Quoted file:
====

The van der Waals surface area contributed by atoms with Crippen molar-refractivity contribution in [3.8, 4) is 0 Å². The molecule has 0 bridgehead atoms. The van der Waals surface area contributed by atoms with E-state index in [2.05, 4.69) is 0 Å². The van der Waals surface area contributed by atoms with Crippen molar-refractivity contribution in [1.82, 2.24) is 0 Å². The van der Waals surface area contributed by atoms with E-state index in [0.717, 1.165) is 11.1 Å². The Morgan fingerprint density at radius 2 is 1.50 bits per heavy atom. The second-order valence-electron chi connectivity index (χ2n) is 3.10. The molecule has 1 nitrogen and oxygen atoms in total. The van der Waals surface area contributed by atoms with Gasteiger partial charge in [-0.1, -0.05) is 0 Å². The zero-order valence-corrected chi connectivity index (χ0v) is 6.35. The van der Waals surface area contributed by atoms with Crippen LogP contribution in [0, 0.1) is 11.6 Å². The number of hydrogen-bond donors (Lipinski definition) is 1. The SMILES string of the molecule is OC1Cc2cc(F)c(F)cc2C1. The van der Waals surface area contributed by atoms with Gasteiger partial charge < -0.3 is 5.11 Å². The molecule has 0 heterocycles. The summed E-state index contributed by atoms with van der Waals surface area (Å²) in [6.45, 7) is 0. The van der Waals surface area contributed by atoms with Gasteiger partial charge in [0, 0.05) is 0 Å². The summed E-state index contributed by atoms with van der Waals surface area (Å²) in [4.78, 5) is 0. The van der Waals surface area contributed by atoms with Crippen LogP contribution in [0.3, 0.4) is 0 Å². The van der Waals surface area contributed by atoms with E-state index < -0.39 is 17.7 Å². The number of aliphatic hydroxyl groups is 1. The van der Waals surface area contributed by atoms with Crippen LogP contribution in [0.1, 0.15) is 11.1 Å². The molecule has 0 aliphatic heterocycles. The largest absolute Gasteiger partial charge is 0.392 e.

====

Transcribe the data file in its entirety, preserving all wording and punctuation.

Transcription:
The van der Waals surface area contributed by atoms with Crippen molar-refractivity contribution in [3.8, 4) is 0 Å². The molecule has 0 bridgehead atoms. The van der Waals surface area contributed by atoms with E-state index in [2.05, 4.69) is 0 Å². The van der Waals surface area contributed by atoms with Crippen molar-refractivity contribution in [1.82, 2.24) is 0 Å². The van der Waals surface area contributed by atoms with E-state index in [0.717, 1.165) is 11.1 Å². The Morgan fingerprint density at radius 2 is 1.50 bits per heavy atom. The second-order valence-electron chi connectivity index (χ2n) is 3.10. The molecule has 1 nitrogen and oxygen atoms in total. The van der Waals surface area contributed by atoms with Gasteiger partial charge in [-0.1, -0.05) is 0 Å². The zero-order valence-corrected chi connectivity index (χ0v) is 6.35. The van der Waals surface area contributed by atoms with Crippen LogP contribution in [0, 0.1) is 11.6 Å². The number of hydrogen-bond donors (Lipinski definition) is 1. The SMILES string of the molecule is OC1Cc2cc(F)c(F)cc2C1. The van der Waals surface area contributed by atoms with Gasteiger partial charge < -0.3 is 5.11 Å². The molecule has 0 heterocycles. The summed E-state index contributed by atoms with van der Waals surface area (Å²) in [6.45, 7) is 0. The van der Waals surface area contributed by atoms with Gasteiger partial charge in [0, 0.05) is 0 Å². The summed E-state index contributed by atoms with van der Waals surface area (Å²) in [4.78, 5) is 0. The van der Waals surface area contributed by atoms with Crippen LogP contribution in [0.3, 0.4) is 0 Å². The van der Waals surface area contributed by atoms with E-state index < -0.39 is 17.7 Å². The number of aliphatic hydroxyl groups is 1. The van der Waals surface area contributed by atoms with Crippen LogP contribution in [0.1, 0.15) is 11.1 Å². The molecule has 0 aliphatic heterocycles. The largest absolute Gasteiger partial charge is 0.392 e.